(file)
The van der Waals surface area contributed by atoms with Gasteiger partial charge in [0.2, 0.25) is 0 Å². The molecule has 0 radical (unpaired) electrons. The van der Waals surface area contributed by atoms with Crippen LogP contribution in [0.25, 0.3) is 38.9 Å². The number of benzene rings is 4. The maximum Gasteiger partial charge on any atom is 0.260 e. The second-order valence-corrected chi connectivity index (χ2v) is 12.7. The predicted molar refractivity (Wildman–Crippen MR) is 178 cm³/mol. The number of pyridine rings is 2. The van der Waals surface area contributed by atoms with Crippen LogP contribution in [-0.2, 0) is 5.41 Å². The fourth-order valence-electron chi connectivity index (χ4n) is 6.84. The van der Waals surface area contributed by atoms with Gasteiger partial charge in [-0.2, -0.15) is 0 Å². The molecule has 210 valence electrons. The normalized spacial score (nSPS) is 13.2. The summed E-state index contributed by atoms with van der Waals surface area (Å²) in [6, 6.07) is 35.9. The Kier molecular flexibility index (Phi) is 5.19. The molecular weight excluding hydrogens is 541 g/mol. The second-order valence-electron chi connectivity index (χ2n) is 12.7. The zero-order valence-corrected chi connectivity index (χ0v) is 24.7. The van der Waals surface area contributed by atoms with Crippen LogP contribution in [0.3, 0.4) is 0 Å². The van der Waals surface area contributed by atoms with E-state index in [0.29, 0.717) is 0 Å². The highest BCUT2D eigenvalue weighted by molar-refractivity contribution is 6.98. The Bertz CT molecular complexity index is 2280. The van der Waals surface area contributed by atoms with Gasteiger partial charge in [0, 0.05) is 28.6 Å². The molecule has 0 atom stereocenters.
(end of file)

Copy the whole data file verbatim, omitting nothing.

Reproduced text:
The van der Waals surface area contributed by atoms with Gasteiger partial charge in [0.2, 0.25) is 0 Å². The molecule has 0 radical (unpaired) electrons. The van der Waals surface area contributed by atoms with Crippen LogP contribution in [0.25, 0.3) is 38.9 Å². The number of benzene rings is 4. The maximum Gasteiger partial charge on any atom is 0.260 e. The second-order valence-corrected chi connectivity index (χ2v) is 12.7. The predicted molar refractivity (Wildman–Crippen MR) is 178 cm³/mol. The number of pyridine rings is 2. The van der Waals surface area contributed by atoms with Crippen LogP contribution in [-0.2, 0) is 5.41 Å². The fourth-order valence-electron chi connectivity index (χ4n) is 6.84. The van der Waals surface area contributed by atoms with Gasteiger partial charge in [-0.2, -0.15) is 0 Å². The molecule has 210 valence electrons. The normalized spacial score (nSPS) is 13.2. The summed E-state index contributed by atoms with van der Waals surface area (Å²) in [6, 6.07) is 35.9. The Kier molecular flexibility index (Phi) is 5.19. The molecular weight excluding hydrogens is 541 g/mol. The second-order valence-electron chi connectivity index (χ2n) is 12.7. The zero-order valence-corrected chi connectivity index (χ0v) is 24.7. The van der Waals surface area contributed by atoms with Crippen LogP contribution in [0.3, 0.4) is 0 Å². The van der Waals surface area contributed by atoms with E-state index in [0.29, 0.717) is 0 Å². The highest BCUT2D eigenvalue weighted by molar-refractivity contribution is 6.98. The Bertz CT molecular complexity index is 2280. The van der Waals surface area contributed by atoms with Gasteiger partial charge in [0, 0.05) is 28.6 Å². The molecule has 0 atom stereocenters.